Secret Agent Man” begins side B with a fury. This song takes me back to childhood more than any of the others I think. I’m not sure what age I was when I finally discovered he was saying “Secret Agent Man” and not “Secret Asian Man”. I mean, I guess I thought he was just really fond of Bruce Lee or something. The song made sooo much more sense after I discovered the truth, but I do still kinda think Asian men are a little more witty and mysterious than others. “Muddy Waters” comes on, and it brings me right back to present day where my broom simultaneously becomes my dance partner and my guitar. I think maybe I should give up on this cleaning thing at this point. “Mountain of Love” pours outta the radio as I finish up, and finally sit down to write all these juicy bits from outta my head. I’m sure we can all relate some point in our lives to this track, and if you’re like me you had to sing a song like this one at the top of your lungs to try to get the hurt outta your heart and your mind through your mouth. The second to last song is a cover mashup between “La Bamba” and “Twist and Shout”, and Rivers does a magnificent job performing and marrying this pair in harmony. The final hit in this golden array is “It Wouldn’t Happen With Me“. Johnny spends his final album moments assuring us that he’s not like those other guys. He tells us about all the other traveling men, and how he’s gonna be there for us to hug and squeeze. Johnny sings of his loyalty with that not so subtle little hint of jealousy that all the girls just swoon for, and I, like the rest, just can’t wait to go back for more of that unhealthy controlling relationship.

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Categories: Interesting Tidbits, Melodie Yvonne, Music Reviews, News and Stuff, ReviewsTags: , , , ,

Melodie Yvonne

Melodie Yvonne Ramey, owner, editor, & contributor at Photographic Melodie, grew up in the small southern Indiana town of North Vernon. She picked up her first camera at the young age of 5, and was immediately hooked. Every trip, even just to the local park, was turned into a fantasy scene of her own imagination that would later be turned into epic tales in word and photos.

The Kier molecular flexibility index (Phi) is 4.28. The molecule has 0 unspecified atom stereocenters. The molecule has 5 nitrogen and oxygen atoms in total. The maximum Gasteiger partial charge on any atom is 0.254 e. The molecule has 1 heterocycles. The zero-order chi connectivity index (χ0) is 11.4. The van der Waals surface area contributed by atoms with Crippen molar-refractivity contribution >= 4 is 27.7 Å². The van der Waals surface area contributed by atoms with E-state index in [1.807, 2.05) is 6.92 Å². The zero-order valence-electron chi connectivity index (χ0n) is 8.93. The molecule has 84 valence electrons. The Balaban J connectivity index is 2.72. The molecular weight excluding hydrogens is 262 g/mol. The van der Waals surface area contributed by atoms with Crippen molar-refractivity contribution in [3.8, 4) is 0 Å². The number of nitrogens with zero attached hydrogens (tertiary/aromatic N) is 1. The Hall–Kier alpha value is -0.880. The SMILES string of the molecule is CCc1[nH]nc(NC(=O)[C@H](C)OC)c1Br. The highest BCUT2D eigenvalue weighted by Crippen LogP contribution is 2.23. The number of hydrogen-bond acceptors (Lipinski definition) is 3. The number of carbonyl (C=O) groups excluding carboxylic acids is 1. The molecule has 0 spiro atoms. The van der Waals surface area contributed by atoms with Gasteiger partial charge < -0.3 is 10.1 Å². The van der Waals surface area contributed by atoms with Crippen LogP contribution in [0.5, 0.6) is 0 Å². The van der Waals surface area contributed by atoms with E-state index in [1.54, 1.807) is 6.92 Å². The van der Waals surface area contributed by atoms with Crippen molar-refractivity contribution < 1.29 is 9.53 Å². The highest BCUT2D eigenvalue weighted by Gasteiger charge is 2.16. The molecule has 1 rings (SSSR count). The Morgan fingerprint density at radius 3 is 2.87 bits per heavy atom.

Melodie spent her teen years learning from and mentoring under professionals such as Richard Young, John Sheckler, and The Grand Conundrum. She received an Associates of Applied Science in Visual Technologies majoring in Photography from Ivy Tech in 2002 after studying under acclaimed professors such as Hoosier photographer Darryl Jones, Jonathan Wilson, and many other masters in the field.

Melodie’s main focus has always been music photography. Growing up with photography and listening to amazing musicians inspired her dream to create visual images that made people feel the way they do when they hear the music. She wanted to help people SEE the music by capturing every magical moment of concerts that she could only dream about as she gazed into music magazines like Rolling Stone and Spin.

Melodie has done numerous jobs around the country ranging from working for bands to even being the official photographer on many southern Indiana Poker Runs. Her specialties are in nature, music, and candid event photography, as well as one of a kind photographic creations. Melodie published her first print book Photographic Memories: In the Beginning, a collection of poetry, in 2011, and has since published 2 more print works, Photographic Memories: Meet me in the Middle and Hoosier Heavens, her first photo book. Melodie currently acts as publisher, editor & lead contributor at Photographic Melodie and does freelance work with many other media outlets, venues, and artists.

Melodie says, “I started out with a Tweety bird camera and a dream and I never let go. I will always love photography and the vessel it has given me to share the images of my heart and mind with the world. I have found that every single person on this earth visualizes the world in very different ways. Some people are optimists, some are pessimists. Some people are daydreamers, and others keep their feet firmly planted on the ground. Photography allows me to show some of these different visualizations. It allows the rationalist to see that it’s okay to dream, it can show the monsters hidden in the dark, and it can show even the saddest of people that there is still joy in the world.”